albertSeptember 10, 2015 11:40 AM

@Dirk, @Harry,

That VPNgate looks cool. Judging from the list of hosted countries, I'll bet the NSA has a special section assigned just for it:)

@deLaBoetie,
I still favor directed, pulsed ECM. Directed IR could take out the camera, but beam power might be a problem.

. .. . .. o

tyco bassSeptember 10, 2015 5:27 PM

I took a hot-air balloon ride over Norfolk some years ago. The balloonist had a map of local farms he had to steer around, because farm animals grew quite disturbed, even when the gas burners were off and the balloon was was totally silent, even when the balloon's shadow was nowhere near the farm.

rgaffSeptember 10, 2015 5:56 PM

@tyco bass

I thought the only "steering" those things had was up and down, not side to side... (note sometimes different wind layers could blow in different directions)

Dirk PraetSeptember 10, 2015 7:11 PM

@ albert

Judging from the list of hosted countries, I'll bet the NSA has a special section assigned just for it:)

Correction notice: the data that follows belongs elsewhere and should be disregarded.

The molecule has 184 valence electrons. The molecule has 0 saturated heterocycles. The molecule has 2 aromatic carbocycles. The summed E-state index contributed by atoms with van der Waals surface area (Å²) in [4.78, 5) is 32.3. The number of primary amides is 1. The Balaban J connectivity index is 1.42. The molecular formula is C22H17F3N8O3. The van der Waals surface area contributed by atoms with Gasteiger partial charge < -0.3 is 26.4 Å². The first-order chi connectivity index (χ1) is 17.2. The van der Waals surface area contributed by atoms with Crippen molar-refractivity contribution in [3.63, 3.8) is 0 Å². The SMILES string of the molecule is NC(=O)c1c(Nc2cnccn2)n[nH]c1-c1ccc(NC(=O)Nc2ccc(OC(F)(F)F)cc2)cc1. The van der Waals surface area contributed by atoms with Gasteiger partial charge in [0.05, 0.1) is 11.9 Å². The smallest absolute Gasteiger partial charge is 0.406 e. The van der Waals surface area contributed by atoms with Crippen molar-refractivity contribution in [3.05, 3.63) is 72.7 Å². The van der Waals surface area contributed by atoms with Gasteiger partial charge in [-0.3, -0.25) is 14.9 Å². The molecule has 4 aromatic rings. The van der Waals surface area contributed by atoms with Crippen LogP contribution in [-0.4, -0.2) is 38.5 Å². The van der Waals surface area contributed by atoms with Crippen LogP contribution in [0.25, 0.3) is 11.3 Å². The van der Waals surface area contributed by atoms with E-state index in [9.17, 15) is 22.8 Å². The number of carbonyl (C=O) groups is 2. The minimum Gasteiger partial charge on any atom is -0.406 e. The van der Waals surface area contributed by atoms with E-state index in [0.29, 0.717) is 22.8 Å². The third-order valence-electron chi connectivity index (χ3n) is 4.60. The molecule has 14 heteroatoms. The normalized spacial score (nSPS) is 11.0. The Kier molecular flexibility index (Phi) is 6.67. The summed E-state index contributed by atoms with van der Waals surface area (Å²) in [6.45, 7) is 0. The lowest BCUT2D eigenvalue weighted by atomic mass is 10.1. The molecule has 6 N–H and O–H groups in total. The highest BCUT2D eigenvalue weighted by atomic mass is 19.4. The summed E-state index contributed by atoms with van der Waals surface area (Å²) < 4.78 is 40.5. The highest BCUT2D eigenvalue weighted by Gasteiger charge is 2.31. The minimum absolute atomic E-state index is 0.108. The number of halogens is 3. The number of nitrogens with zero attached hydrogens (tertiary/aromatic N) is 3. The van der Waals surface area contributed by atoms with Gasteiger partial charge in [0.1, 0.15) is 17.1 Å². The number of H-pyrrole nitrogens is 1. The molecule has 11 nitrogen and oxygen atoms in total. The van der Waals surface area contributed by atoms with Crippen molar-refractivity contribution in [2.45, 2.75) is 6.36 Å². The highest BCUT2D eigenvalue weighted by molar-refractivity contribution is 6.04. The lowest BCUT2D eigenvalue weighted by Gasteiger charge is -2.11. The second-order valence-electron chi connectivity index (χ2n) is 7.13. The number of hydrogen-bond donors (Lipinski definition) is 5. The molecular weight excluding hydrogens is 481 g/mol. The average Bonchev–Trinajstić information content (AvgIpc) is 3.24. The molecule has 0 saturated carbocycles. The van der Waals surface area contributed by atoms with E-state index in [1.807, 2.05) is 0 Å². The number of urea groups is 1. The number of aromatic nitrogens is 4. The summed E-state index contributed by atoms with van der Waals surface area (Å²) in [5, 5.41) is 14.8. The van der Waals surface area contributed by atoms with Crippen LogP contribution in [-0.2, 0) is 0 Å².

The Chinese - who are waging an all-out war on VPN's - are probably more worried by this kind of projects than the good folks at the NSA are. Do note that it may not be the best choice to hide your identity from state actors because they do keep connection logs. Since all relays are run by volunteers, there are no SLA's and you may need to switch connections from day to day when they go down or disappear. It is however a cheap and handy solution when connecting over public wifi to check your mail, RSS feeds and the like. Or to make your ip address appear to be coming from somewhere else as to bypass YouTube and similar geo-location related restrictions.

tyco bassSeptember 10, 2015 7:18 PM

@ rgaff

I think you're right. The balloonist had a long wind and weather chat with headquarters before we took off (storms were threatening), and I guess he must have slowed and speeded ascent as needed, using the existing wind to avoid certain farms at lower altitudes. Horses and chickens seemed especially alarmed by us.